We can all agree that the Internet has changed the world, and every aspect of living in it, mostly for the better. Innovation, entrepreneurship, communication, and information have been completely transformed in just a few short years. Of course, our treasured principles of free speech and intellectual property rights must be balanced and considered in a whole new way as well.
In recent years, Internet service providers or ISPs (such as cable and telephone companies) have tussled with Internet content providers (such as major websites and file sharing sites) about the concept of “net neutrality”. The Federal Communications Commission (FCC) has published rules that require ISPs not to discriminate amongst different types of content, but I disagree with the FCC’s approach to this issue. Last year, I supported legislation that disapproved of the FCC’s net neutrality ruling.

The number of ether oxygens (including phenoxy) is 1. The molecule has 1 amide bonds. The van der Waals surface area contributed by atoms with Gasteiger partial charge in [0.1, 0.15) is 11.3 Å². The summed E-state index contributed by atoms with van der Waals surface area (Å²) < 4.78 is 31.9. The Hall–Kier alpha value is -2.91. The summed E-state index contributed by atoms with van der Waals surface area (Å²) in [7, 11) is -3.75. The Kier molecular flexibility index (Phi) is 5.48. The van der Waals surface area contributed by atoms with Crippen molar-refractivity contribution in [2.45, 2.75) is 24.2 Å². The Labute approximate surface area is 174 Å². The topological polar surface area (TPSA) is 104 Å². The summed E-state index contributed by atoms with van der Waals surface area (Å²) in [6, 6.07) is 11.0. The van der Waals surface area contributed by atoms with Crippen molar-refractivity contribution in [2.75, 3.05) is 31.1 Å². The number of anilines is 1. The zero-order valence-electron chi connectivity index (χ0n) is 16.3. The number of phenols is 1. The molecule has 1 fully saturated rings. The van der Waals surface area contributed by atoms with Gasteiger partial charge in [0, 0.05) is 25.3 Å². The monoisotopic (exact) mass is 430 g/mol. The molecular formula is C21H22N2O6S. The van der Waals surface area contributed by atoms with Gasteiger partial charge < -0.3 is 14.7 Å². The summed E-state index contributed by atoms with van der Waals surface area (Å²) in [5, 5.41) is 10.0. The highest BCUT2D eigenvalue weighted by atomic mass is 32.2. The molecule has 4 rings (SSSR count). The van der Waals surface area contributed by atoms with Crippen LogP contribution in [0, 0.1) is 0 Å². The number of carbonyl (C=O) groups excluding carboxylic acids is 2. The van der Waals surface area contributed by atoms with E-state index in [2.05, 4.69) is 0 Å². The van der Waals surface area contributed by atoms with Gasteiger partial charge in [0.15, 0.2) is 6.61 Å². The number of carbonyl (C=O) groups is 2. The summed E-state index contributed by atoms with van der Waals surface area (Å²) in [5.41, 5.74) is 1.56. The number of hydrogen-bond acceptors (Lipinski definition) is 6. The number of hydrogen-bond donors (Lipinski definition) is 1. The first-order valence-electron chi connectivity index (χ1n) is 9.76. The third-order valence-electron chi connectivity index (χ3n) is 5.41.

Proper Internet policy must also include protection for copyright and intellectual property (IP) – while protecting free speech rights. The Stop Online Piracy Act (SOPA) was an extreme attempt to protect large movie, music, and designer goods distributors from online pirates – but it would have given the Department of Justice broad power to shut down any website as well as the website’s partners for a single, unintentional IP violation. Those who use the Internet as an outlet to express political or controversial speech were right to be gravely concerned about how SOPA would have affected their First Amendment rights. I was pleased to see SOPA put on the shelf so that we can come together and forge a solution that protects copyrights holders and also upholds a free and innovative Internet.